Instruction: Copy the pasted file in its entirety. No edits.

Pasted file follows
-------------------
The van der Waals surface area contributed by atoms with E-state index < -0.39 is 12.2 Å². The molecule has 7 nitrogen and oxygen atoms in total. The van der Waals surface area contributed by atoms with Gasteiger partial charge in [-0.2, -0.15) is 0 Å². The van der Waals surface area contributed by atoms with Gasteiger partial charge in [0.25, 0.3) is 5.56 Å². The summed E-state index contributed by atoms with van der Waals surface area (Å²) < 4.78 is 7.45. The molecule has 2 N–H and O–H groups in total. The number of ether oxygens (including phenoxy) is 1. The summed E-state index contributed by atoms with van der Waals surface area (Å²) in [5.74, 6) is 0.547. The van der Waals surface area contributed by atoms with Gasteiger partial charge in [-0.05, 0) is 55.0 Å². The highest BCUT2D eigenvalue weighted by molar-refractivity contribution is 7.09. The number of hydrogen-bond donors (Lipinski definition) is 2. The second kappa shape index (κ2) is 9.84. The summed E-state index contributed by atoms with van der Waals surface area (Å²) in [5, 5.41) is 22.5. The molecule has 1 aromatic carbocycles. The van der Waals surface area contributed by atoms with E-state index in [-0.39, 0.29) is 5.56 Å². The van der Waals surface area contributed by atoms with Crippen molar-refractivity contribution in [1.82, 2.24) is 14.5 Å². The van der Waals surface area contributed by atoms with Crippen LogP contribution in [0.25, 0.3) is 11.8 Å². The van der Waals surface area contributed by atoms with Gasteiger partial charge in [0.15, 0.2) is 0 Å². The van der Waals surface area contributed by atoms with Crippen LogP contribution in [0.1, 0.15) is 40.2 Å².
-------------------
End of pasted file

The van der Waals surface area contributed by atoms with E-state index < -0.39 is 12.2 Å². The molecule has 7 nitrogen and oxygen atoms in total. The van der Waals surface area contributed by atoms with Gasteiger partial charge in [-0.2, -0.15) is 0 Å². The van der Waals surface area contributed by atoms with Gasteiger partial charge in [0.25, 0.3) is 5.56 Å². The summed E-state index contributed by atoms with van der Waals surface area (Å²) < 4.78 is 7.45. The molecule has 2 N–H and O–H groups in total. The number of ether oxygens (including phenoxy) is 1. The summed E-state index contributed by atoms with van der Waals surface area (Å²) in [5.74, 6) is 0.547. The van der Waals surface area contributed by atoms with Gasteiger partial charge in [-0.05, 0) is 55.0 Å². The highest BCUT2D eigenvalue weighted by molar-refractivity contribution is 7.09. The number of hydrogen-bond donors (Lipinski definition) is 2. The second kappa shape index (κ2) is 9.84. The summed E-state index contributed by atoms with van der Waals surface area (Å²) in [5, 5.41) is 22.5. The molecule has 1 aromatic carbocycles. The van der Waals surface area contributed by atoms with E-state index in [-0.39, 0.29) is 5.56 Å². The van der Waals surface area contributed by atoms with Crippen molar-refractivity contribution in [1.82, 2.24) is 14.5 Å². The van der Waals surface area contributed by atoms with Crippen LogP contribution in [0.25, 0.3) is 11.8 Å². The van der Waals surface area contributed by atoms with Gasteiger partial charge in [0.15, 0.2) is 0 Å². The van der Waals surface area contributed by atoms with Crippen LogP contribution in [0.1, 0.15) is 40.2 Å².